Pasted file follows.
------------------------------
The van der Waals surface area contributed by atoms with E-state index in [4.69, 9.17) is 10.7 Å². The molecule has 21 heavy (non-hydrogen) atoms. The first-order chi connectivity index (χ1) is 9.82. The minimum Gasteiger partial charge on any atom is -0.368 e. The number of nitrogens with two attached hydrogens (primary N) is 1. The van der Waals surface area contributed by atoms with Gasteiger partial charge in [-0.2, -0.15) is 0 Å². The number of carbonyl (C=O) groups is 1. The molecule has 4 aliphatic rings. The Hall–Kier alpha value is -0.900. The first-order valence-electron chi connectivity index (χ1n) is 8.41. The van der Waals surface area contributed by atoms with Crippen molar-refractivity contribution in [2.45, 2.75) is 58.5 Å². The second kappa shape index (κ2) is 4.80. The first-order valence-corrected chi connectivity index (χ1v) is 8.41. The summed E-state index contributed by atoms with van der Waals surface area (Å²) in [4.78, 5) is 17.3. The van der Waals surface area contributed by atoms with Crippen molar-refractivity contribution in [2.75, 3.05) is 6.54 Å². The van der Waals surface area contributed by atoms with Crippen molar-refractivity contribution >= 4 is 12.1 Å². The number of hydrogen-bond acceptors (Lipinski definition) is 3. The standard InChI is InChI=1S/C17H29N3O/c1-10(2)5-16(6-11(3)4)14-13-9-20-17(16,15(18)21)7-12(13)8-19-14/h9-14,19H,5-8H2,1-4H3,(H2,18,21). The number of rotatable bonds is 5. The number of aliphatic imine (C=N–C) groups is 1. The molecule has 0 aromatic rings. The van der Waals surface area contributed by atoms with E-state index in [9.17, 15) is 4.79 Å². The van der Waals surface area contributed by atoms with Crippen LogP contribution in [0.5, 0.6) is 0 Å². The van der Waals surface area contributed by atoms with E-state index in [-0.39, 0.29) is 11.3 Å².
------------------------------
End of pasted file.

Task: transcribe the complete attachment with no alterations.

The van der Waals surface area contributed by atoms with E-state index in [4.69, 9.17) is 10.7 Å². The molecule has 21 heavy (non-hydrogen) atoms. The first-order chi connectivity index (χ1) is 9.82. The minimum Gasteiger partial charge on any atom is -0.368 e. The number of nitrogens with two attached hydrogens (primary N) is 1. The van der Waals surface area contributed by atoms with Gasteiger partial charge in [-0.2, -0.15) is 0 Å². The number of carbonyl (C=O) groups is 1. The molecule has 4 aliphatic rings. The Hall–Kier alpha value is -0.900. The first-order valence-electron chi connectivity index (χ1n) is 8.41. The van der Waals surface area contributed by atoms with Crippen molar-refractivity contribution in [2.45, 2.75) is 58.5 Å². The second kappa shape index (κ2) is 4.80. The first-order valence-corrected chi connectivity index (χ1v) is 8.41. The summed E-state index contributed by atoms with van der Waals surface area (Å²) in [4.78, 5) is 17.3. The van der Waals surface area contributed by atoms with Crippen molar-refractivity contribution in [2.75, 3.05) is 6.54 Å². The van der Waals surface area contributed by atoms with Crippen molar-refractivity contribution >= 4 is 12.1 Å². The number of hydrogen-bond acceptors (Lipinski definition) is 3. The standard InChI is InChI=1S/C17H29N3O/c1-10(2)5-16(6-11(3)4)14-13-9-20-17(16,15(18)21)7-12(13)8-19-14/h9-14,19H,5-8H2,1-4H3,(H2,18,21). The number of rotatable bonds is 5. The number of aliphatic imine (C=N–C) groups is 1. The molecule has 0 aromatic rings. The van der Waals surface area contributed by atoms with E-state index in [9.17, 15) is 4.79 Å². The van der Waals surface area contributed by atoms with Crippen LogP contribution in [0.5, 0.6) is 0 Å². The van der Waals surface area contributed by atoms with E-state index in [-0.39, 0.29) is 11.3 Å².